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RAPE REPORT PUTS SOCCER TEAM UNDER CLOUD

Men's soccer players are the talk of the Fredonia State College campus, but it's not just because of their 9-0 record and No. 3 national ranking in Division III.

Several players are believed to be among the four or five Fredonia State students accused by an 18-year-old freshman of raping her at the end of Labor Day weekend, one source close to the investigation said Monday.

Tight-lipped authorities, including Fredonia village police and campus administrators, have provided almost no details about the alleged rapes, as they await the results of an ongoing investigation.

"I am not going to release information that is going to affect the futures of any of the individuals involved until I am positive there is a crime," Village Police Chief Bradley Meyers said Monday.

"Flippant comments made by myself or other people involved in the investigation cannot be taken back and would affect their futures," he said.

No matter how the facts turn out, the soccer team has been damaged by the innuendo and rumors that have swept across the campus. To some extent, every soccer player on campus has been painted with the same brush.

Soccer players reportedly have been advised to keep a low profile and not wear uniforms or other team paraphernalia on campus.

"When people see a soccer player go by, they say, 'Wow, there's a soccer player. I wonder if he was involved,' " said Andrea Curry, 18, a freshman from Webster, near Rochester. "It's going to be a stereotype for them now."

One source close to the investigation provided some details about what investigators have been told:

The incident occurred off campus, in downtown Fredonia, at an apartment of at least one of the accused males, on either Sept. 7 or 8.

The young woman knew at least some of the accused men and was in the apartment of her own volition.

The victim and at least some of the accused were believed to be drinking.

"I think alcohol was a factor in what she was doing," the source said. "I'm under the impression they were all partying together."

The incident, or at least the first sexual activity, may have resulted from a misunderstanding between the two parties about consent.

Students on campus Monday exhibited a wide range of opinions about the incident and the way it has been handled.

Most seemed willing to wait for the facts to emerge after the investigation is completed.

But not Joshua White, 19, a freshman from Saranac Lake.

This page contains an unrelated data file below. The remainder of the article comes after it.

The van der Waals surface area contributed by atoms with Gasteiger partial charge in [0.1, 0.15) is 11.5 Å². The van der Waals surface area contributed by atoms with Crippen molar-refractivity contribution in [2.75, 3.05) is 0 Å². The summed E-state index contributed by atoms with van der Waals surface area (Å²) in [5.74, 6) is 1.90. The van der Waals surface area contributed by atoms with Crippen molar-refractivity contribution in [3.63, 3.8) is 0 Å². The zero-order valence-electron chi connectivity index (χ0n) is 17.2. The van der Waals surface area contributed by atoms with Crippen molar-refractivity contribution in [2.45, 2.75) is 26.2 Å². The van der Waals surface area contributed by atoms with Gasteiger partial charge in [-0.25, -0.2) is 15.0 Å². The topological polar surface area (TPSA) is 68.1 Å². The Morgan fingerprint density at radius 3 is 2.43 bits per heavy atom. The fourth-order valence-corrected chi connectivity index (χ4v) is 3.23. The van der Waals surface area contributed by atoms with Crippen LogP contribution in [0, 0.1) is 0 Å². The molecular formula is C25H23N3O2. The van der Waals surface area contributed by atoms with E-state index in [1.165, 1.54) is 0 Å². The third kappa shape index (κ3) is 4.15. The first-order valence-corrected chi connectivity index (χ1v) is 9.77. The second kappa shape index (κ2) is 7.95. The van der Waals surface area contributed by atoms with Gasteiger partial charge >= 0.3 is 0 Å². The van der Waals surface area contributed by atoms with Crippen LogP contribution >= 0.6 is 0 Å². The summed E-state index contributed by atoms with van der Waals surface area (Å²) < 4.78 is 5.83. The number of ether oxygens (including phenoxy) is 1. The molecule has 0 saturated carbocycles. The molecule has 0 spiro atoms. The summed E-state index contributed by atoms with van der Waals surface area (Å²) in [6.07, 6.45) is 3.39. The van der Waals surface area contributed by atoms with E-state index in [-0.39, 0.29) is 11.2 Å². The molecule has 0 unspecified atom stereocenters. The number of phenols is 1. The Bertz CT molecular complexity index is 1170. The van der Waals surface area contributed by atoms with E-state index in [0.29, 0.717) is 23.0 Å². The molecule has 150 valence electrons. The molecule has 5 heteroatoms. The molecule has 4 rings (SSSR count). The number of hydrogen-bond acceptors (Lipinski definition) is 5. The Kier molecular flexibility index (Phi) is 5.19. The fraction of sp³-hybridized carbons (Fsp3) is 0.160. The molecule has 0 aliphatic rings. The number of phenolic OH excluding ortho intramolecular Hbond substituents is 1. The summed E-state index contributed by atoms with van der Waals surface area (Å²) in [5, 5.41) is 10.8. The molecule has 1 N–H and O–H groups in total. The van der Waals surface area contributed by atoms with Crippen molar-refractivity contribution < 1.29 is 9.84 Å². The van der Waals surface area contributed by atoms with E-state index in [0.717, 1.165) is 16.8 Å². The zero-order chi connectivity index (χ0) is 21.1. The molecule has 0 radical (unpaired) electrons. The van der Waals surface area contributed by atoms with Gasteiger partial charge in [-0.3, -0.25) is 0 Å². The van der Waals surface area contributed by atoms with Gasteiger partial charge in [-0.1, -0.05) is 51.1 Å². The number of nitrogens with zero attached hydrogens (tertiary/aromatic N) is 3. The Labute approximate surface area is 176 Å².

"I think it's taken too long," he said outside the Williams Center student union. "Five guys raped one poor girl. They know what happened. What's taken so long? You have to have confidence in the authorities, and we're losing confidence."

Some young women on campus sounded scared Monday. Others sounded just concerned. But almost all of those interviewed said they have become more cautious.

"It's something you always heard of, and you said it would never happen to you," Ms. Curry said. "Now it's happened. It's kind of a wake-up call. You have to take care of yourself and know the people you're with."

The fact that the young woman in question apparently knew her attackers didn't provide much comfort to other students.

"Date rape or off-campus rape is just as serious as being assaulted by a stranger in the middle of the city," said senior Carly Bicheler, 20, from Akron. "It doesn't diminish the problem."

Jessica Olsen, 18, who came to Fredonia State this year from Selden, L.I., pointed out that by Labor Day, freshmen had had only a couple of weeks to know their new friends.

"When I got here, I felt you could trust anybody," she said. "People here are so open and friendly."

That the victim knew her attackers only makes it worse, according to Ms. Olsen.

"You have to trust people, and they took advantage of it," she said.

The fact that several of the accused play on the same team really upset some students.

"I think it's disgusting. I think it's immature," said Kerry Whitmore, 19, a junior from Watertown. "It has to do with the fact that on this campus, social groups like teams and fraternities have the mentality that you have to do what your 'brothers' do."

The day after news about the alleged rape broke Friday, the men's soccer team had its benches moved to the opposite side of the field from the bleachers for Saturday's game against Rochester Institute of Technology.

"It was a different atmosphere," said Todd Ceisner, editor-in-chief of the Leader, the campus newspaper. "There was like a buzz. You could hear people talking about it in the background."

Few students criticized the college administration for not suspending any of the accused and not publicizing the detailed accusations.

"I am concerned about the lives of all our students and ask that everyone wait until all the facts are known before rushing to any judgment," Fredonia State President Dennis L. Hefner said in a brief statement Friday.

Christine Davis Mantai, a Fredonia State spokeswoman, said college officials learned that investigators would need some time before deciding whether there was any criminal activity.

"We decided it would be inappropriate to make it public unless there was a danger on campus that we thought students should be alerted to," Ms. Mantai said. "We decided the situation called for all the students to be allowed to exercise all their privileges as students at Fredonia."

College officials have had to balance the rights of the accused and the accuser.

"The person who made this accusation has received a lot of support, from Public Safety, the administration, the student-affairs staff and the counseling center," Ms. Mantai said.

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